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As long as there are 10 to 20% of the elderly who have never been vaccinated, the possibility of infections spreading remains.

12 Comments

Hideo Maeda, director of the Kita Ward Public Health Center in Tokyo. Infections with the coronavirus are on the rise again among elderly people age 65 and over, a group that has a vaccination rate of more than 80%.

© Yomiuri Shimbun

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12 Comments
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Nothing effective has been done right from the beginning, so it’s now a mess and it will remain a mess. You won’t get 100% vaccination rates, 100% vaccine efficacy, herd immunity, always safe booster shots and so on. And of course you all grow quickly into those higher vulnerable age groups too. The problems for everyone are on average not so much now, but very soon ahead. How do , even if you all of it survive, the many future vaccinations , LongCovid effects, corona virus damaged organs and booster shot small untreated thrombosis’ change your health and life expectancy as a whole in the nearer future years? That’s the real question, you for yourself and also the society as a whole has to put and find an answer for. I’m vaccinated completely too, but that only brings me some further months, before I am in the same danger level again and nobody can tell or assure me that or how many times that ‘gambling’ with vaccinations and boosting will be successful again. It’s just only a mess, I tell you…and not even talking about newer variants or other occurring issues. Let’s see.

4 ( +5 / -1 )

Even with 100% vaccinated, there's still a risk. It's happening all the time, e.g. https://www.scmp.com/news/world/europe/article/3141136/uk-navys-flagship-hit-covid-19-outbreak-en-route-asia

3 ( +5 / -2 )

As long as the efficacy of vaccines against Delta is 50 to 60% the possibility of infections spreading is guaranteed.

2 ( +5 / -3 )

Or you can drop the effective ban on vaccinating young people, who are currently the main vectors of spread.

Outside of the elite cities/wards, young people are still prevented from vaccine appointments, with no indication as to when standard vaccinations can become available outside of JSDF and Shibuya center.

Some cities are already planning to close down the vaccination centers by November without even considering all the young people who are still unable to schedule appointments.

2 ( +3 / -1 )

Except the Japanse media has reported the elderly have the highest rate of vaccination according to the National Health Ministry. So either Maeda is worng or the Health Ministry is.

1 ( +2 / -1 )

In our own location more over 60s, have had the vaccination than not. Everyone must decide for themselves.

0 ( +2 / -2 )

I thought the vaccine didn't stop contagion.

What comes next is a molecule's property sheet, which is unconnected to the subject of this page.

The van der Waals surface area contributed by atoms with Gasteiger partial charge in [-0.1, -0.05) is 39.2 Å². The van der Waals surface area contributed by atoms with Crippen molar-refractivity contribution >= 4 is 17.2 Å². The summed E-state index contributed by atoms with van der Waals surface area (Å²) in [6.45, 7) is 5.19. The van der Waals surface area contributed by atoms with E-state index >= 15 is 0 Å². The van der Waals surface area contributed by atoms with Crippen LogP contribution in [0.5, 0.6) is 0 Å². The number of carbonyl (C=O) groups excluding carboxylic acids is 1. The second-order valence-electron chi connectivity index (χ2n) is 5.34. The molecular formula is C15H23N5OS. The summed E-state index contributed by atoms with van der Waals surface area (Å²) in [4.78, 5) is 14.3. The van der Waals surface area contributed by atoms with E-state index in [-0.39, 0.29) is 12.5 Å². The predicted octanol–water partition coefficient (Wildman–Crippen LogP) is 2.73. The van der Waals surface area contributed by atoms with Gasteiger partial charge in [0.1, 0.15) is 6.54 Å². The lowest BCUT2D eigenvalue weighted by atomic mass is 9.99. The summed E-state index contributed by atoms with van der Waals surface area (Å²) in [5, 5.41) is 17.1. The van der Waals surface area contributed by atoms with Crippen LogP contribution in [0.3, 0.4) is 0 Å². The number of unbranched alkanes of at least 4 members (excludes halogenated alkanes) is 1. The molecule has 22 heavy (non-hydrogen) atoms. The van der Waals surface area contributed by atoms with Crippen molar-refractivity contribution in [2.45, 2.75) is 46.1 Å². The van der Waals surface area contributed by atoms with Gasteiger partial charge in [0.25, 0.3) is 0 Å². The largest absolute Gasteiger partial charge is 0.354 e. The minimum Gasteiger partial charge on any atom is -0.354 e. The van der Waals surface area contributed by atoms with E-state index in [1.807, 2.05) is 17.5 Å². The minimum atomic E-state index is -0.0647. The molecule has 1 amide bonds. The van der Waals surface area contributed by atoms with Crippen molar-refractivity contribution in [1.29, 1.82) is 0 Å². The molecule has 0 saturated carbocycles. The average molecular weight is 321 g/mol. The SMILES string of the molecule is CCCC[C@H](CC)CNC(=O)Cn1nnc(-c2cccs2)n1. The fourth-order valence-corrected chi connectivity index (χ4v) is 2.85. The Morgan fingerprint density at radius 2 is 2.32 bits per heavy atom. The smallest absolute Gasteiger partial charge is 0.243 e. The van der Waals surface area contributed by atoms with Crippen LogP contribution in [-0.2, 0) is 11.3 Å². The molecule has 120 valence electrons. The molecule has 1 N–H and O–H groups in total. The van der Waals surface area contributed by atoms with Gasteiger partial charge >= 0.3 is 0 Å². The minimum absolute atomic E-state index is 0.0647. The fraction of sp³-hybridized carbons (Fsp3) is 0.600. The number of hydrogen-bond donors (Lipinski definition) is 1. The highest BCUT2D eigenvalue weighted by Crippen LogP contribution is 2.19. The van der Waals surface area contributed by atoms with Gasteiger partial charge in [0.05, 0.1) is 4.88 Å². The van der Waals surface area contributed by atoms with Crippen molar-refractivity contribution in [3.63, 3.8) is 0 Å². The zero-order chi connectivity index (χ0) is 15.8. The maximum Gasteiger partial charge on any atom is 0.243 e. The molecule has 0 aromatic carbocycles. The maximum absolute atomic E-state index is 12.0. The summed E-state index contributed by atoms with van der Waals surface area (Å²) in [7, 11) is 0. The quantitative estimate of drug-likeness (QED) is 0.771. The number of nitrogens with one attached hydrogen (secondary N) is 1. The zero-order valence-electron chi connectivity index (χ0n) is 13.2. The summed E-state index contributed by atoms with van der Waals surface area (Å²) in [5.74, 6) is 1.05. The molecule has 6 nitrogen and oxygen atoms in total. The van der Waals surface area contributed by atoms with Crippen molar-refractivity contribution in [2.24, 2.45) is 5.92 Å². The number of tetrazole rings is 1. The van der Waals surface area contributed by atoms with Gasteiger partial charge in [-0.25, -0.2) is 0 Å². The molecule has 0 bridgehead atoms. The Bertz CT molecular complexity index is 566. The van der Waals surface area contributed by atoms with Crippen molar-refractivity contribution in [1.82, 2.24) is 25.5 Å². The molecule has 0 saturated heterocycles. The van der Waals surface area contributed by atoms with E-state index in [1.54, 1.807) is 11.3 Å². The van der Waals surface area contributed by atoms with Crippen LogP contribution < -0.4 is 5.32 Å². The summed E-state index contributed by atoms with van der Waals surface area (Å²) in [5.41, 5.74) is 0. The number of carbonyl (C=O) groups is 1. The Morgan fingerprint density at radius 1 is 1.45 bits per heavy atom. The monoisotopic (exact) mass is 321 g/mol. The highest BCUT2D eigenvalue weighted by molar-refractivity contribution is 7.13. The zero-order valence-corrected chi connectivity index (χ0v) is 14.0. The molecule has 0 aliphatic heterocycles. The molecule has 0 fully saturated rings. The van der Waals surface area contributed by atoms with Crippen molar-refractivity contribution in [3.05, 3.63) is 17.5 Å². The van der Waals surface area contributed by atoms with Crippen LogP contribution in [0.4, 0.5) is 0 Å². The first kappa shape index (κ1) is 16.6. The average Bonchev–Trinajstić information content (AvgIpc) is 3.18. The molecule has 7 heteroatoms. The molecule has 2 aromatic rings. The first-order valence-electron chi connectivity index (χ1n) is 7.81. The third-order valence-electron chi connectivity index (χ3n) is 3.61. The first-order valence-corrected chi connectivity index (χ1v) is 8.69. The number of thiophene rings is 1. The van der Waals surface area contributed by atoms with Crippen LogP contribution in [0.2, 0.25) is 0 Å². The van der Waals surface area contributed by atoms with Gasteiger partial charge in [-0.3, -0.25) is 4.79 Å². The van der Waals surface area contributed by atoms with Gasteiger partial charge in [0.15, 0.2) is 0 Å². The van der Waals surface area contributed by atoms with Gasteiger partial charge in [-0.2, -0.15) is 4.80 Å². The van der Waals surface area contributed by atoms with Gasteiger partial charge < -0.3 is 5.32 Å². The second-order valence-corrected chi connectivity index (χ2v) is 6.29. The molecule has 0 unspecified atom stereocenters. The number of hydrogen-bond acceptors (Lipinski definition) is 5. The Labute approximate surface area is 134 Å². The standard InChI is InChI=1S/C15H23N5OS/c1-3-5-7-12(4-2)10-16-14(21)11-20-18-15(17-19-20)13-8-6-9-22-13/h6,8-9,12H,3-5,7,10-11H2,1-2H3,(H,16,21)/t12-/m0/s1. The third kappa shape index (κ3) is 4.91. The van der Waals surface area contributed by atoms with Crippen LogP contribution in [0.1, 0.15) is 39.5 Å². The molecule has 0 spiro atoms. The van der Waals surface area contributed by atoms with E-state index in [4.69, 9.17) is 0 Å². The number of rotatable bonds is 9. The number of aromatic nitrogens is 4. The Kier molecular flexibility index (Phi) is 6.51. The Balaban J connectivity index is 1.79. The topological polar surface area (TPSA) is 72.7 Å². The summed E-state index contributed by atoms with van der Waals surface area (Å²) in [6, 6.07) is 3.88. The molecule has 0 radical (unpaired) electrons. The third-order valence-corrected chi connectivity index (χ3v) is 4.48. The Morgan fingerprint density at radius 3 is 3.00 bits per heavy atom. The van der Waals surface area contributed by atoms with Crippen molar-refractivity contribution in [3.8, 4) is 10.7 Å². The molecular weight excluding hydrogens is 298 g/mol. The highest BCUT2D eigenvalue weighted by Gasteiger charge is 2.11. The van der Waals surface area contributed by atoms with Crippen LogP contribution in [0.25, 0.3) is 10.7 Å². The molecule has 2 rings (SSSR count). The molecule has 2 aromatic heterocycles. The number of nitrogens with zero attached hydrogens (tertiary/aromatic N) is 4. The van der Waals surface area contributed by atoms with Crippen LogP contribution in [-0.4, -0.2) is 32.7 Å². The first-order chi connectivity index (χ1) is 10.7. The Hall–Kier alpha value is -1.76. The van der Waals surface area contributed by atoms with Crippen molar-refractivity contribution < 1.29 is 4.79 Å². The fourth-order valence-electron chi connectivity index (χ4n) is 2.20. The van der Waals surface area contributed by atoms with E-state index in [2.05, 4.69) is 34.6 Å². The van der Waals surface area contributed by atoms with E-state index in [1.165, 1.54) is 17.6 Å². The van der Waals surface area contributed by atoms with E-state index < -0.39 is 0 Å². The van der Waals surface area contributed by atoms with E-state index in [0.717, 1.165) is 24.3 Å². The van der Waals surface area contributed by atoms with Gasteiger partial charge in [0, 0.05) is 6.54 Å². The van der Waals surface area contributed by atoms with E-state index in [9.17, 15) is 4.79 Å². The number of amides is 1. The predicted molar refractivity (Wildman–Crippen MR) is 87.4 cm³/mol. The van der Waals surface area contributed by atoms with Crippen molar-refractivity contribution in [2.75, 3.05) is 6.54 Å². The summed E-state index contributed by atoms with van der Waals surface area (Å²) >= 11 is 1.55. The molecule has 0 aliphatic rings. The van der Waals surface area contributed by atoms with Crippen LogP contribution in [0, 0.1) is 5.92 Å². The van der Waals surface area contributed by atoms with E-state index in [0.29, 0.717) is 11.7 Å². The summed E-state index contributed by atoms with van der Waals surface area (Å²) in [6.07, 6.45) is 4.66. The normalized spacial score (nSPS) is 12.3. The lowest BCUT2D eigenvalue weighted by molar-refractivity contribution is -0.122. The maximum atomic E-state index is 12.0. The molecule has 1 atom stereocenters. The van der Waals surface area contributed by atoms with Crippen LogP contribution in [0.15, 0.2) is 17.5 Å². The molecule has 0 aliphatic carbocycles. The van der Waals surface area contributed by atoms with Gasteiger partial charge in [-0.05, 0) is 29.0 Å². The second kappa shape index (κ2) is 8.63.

That's the problem with making assumptions instead of reading up on facts. You get stuff flat wrong. Maybe try reading what the scientists say next time, and you can avoid that mistake.

According to the US CDC (I heard they have a few scientists there), against Delta the efficacy of Pfizer and Moderna are 53%, which means that for 47% of vaccinated people, vaccines do not stop the contagion.

I also heard that's the problem with making assumptions instead of reading up on facts. You get stuff flat wrong. Maybe try reading what the scientists say next time, and you can avoid that mistake.

https://www.cdc.gov/mmwr/volumes/70/wr/mm7034e3.htm

0 ( +4 / -4 )

You start with:

I thought the vaccine didn't stop contagion.

Then move to:

According to the US CDC (I heard they have a few scientists there), against Delta the efficacy of Pfizer and Moderna are 53%, which means that for 47% of vaccinated people, vaccines do not stop the contagion.

So by your own comment, the vaccine stops it over half the time. Which is why I said this:

That's the problem with making assumptions instead of reading up on facts. You get stuff flat wrong. Maybe try reading what the scientists say next time, and you can avoid that mistake.

If you would have read the CDC's comments in the first place, you wouldn't have been wrong with your initial belief that the vaccine doesn't stop contagion.

0 ( +0 / -0 )

You start with:

I thought the vaccine didn't stop contagion.

No I didn't. That's not my quote.

If you would have read the my comments in the first place, you wouldn't have been wrong with your initial belief that I said that.

0 ( +0 / -0 )

I thought the vaccine didn't stop contagion.

-1 ( +2 / -3 )

Is it really safe?

-2 ( +0 / -2 )

I thought the vaccine didn't stop contagion.

That's the problem with making assumptions instead of reading up on facts. You get stuff flat wrong. Maybe try reading what the scientists say next time, and you can avoid that mistake.

-8 ( +4 / -12 )

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